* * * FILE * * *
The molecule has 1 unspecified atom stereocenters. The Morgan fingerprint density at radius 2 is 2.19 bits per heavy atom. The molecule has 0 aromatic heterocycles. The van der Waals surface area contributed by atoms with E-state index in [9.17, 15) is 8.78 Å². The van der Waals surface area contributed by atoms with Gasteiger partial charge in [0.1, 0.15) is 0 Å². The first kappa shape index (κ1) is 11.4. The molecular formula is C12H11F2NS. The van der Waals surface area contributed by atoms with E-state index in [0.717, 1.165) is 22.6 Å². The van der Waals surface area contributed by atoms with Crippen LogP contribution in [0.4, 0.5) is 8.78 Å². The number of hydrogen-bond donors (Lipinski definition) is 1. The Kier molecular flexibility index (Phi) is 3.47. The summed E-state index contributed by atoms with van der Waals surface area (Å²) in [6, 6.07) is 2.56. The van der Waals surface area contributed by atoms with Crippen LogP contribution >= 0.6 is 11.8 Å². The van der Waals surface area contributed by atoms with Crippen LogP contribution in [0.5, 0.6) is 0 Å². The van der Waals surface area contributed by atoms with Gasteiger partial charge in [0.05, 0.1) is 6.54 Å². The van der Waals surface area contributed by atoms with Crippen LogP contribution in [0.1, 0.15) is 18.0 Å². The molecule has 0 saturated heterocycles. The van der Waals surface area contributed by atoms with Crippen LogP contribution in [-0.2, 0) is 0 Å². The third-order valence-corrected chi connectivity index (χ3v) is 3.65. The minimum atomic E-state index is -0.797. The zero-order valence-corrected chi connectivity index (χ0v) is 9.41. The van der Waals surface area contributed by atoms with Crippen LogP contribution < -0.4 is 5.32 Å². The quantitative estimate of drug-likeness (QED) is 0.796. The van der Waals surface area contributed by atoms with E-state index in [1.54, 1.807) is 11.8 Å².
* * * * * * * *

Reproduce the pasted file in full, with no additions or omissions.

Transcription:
The molecule has 1 unspecified atom stereocenters. The Morgan fingerprint density at radius 2 is 2.19 bits per heavy atom. The molecule has 0 aromatic heterocycles. The van der Waals surface area contributed by atoms with E-state index in [9.17, 15) is 8.78 Å². The van der Waals surface area contributed by atoms with Gasteiger partial charge in [0.1, 0.15) is 0 Å². The first kappa shape index (κ1) is 11.4. The molecular formula is C12H11F2NS. The van der Waals surface area contributed by atoms with E-state index in [0.717, 1.165) is 22.6 Å². The van der Waals surface area contributed by atoms with Crippen LogP contribution in [0.4, 0.5) is 8.78 Å². The number of hydrogen-bond donors (Lipinski definition) is 1. The Kier molecular flexibility index (Phi) is 3.47. The summed E-state index contributed by atoms with van der Waals surface area (Å²) in [6, 6.07) is 2.56. The van der Waals surface area contributed by atoms with Crippen LogP contribution >= 0.6 is 11.8 Å². The van der Waals surface area contributed by atoms with Crippen LogP contribution in [0.5, 0.6) is 0 Å². The van der Waals surface area contributed by atoms with Gasteiger partial charge in [0.05, 0.1) is 6.54 Å². The van der Waals surface area contributed by atoms with Crippen LogP contribution in [0.1, 0.15) is 18.0 Å². The molecule has 0 saturated heterocycles. The van der Waals surface area contributed by atoms with Crippen LogP contribution in [-0.2, 0) is 0 Å². The third-order valence-corrected chi connectivity index (χ3v) is 3.65. The minimum atomic E-state index is -0.797. The zero-order valence-corrected chi connectivity index (χ0v) is 9.41. The van der Waals surface area contributed by atoms with Crippen LogP contribution < -0.4 is 5.32 Å². The quantitative estimate of drug-likeness (QED) is 0.796. The van der Waals surface area contributed by atoms with E-state index in [1.54, 1.807) is 11.8 Å².